We publish today a new build making thread safe the C++, C#, Java, and Android libraries. This means that, from now on, the library supports being called simultaneously by several threads.

Internally, the library protects itself against concurrent accesses with mutex. The interest is twofold. First, this simplifies the work of the developers because they don't have to write their own protection mechanism. Second, the code is more efficient because only the problematic parts of the code are protected.

Example


There are two ways to implement the same application.

The first one without using threads:


static void deviceArrival(YModule m)
{
    Console.WriteLine("Device arrival : " + m.get_serialNumber());
}

static void deviceRemoval(YModule m)
{
    Console.WriteLine("Device removal : " + m.get_serialNumber());
}

static void Main(string[] args)
{
    string errmsg = "";
    if (YAPI.RegisterHub("usb", ref errmsg) != YAPI.SUCCESS)
    {
        Console.WriteLine("RegisterHub error: " + errmsg);
        Environment.Exit(0);
    }

    YAPI.RegisterDeviceArrivalCallback(deviceArrival);
    YAPI.RegisterDeviceRemovalCallback(deviceRemoval);
    YTemperature temp = YTemperature.FirstTemperature();
    Console.WriteLine("Hit Ctrl-C to Stop ");
    while (true)
    {
        YAPI.UpdateDeviceList(ref errmsg);
        YAPI.Sleep(3000, ref errmsg);
        Console.WriteLine("Temp : " + temp.get_currentValue()
                                    + " " + temp.get_unit());
        }
    }
}

 




The second version uses a second thread to display the temperature:


static void deviceArrival(YModule m)
{
    Console.WriteLine("Device arrival : " + m.get_serialNumber());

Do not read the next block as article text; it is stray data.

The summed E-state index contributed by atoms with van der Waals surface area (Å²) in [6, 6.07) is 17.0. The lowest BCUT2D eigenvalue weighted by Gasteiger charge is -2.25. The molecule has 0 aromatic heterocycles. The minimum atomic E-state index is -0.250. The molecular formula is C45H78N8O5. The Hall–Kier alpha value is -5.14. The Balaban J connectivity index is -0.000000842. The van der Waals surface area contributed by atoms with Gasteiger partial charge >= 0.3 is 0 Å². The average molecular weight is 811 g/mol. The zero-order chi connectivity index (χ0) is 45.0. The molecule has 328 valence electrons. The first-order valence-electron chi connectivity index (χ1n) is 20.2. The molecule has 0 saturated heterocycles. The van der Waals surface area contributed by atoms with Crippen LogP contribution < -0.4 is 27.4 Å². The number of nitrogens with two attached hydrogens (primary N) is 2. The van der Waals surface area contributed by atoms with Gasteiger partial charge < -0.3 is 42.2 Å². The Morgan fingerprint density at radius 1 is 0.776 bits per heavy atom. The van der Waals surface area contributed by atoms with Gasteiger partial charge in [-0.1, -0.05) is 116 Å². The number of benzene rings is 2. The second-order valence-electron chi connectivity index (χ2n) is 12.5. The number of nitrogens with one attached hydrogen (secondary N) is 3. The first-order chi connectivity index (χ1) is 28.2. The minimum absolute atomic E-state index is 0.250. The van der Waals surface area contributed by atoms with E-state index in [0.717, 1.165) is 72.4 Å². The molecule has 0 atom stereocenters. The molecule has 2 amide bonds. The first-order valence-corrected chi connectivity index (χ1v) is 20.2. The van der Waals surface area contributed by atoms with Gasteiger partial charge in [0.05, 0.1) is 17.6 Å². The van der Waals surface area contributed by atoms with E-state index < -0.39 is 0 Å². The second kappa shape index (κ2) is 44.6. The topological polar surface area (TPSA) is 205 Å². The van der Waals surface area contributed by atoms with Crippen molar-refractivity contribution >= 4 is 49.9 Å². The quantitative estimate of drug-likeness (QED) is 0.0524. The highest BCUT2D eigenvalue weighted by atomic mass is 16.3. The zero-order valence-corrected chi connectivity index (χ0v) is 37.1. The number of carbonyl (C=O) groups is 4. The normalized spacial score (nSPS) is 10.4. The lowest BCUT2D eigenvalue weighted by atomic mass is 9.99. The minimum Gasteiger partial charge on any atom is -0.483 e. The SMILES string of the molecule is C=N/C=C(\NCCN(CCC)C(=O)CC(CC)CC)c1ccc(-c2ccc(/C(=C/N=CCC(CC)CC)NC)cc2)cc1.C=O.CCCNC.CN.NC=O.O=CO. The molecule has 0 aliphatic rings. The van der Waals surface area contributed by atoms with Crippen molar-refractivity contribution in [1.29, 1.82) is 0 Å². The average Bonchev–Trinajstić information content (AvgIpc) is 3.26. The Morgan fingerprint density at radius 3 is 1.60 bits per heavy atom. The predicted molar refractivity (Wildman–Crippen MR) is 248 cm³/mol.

}

static void deviceRemoval(YModule m)
{
    Console.WriteLine("Device removal : " + m.get_serialNumber());
}

static void PollingThread()
{
    while (true)
    {
        YTemperature temp = YTemperature.FirstTemperature();
        while (true)
        {
            Console.WriteLine("Temp : " + temp.get_currentValue()
                                    + " " + temp.get_unit());
            System.Threading.Thread.Sleep(3000);
        }
    }
}

static void Main(string[] args)
{
    string errmsg = "";
    if (YAPI.RegisterHub("usb", ref errmsg) != YAPI.SUCCESS)
    {
        Console.WriteLine("RegisterHub error: " + errmsg);
        Environment.Exit(0);
    }

    Console.WriteLine("Start second thread that will log the temperature");
    Thread pollThread = new Thread(new ThreadStart(PollingThread));
    pollThread.Start();

    YAPI.RegisterDeviceArrivalCallback(deviceArrival);
    YAPI.RegisterDeviceRemovalCallback(deviceRemoval);
    Console.WriteLine("Hit Ctrl-C to Stop ");
    while (true)
    {
        YAPI.UpdateDeviceList(ref errmsg);
        YAPI.Sleep(1000, ref errmsg);
    }
}
 



Calls to the library are identical and you don't need to protect the calls to the Yoctopuce library with a mutex.

Conclusion


Using threads is a very common practice in the C++, C#, and Java languages. This is why we modified these libraries. Form now on, you don't need to protect these libraries from concurrent access. However, keep in mind that using threads is not always the most efficient way to solve a problem. If your application has 15 threads which use the Yoctopuce library, it may be time to think about a more efficient way to write your code.

Note : Special thanks to Rob Krakora who helped us to identify and fix some nasty race conditions.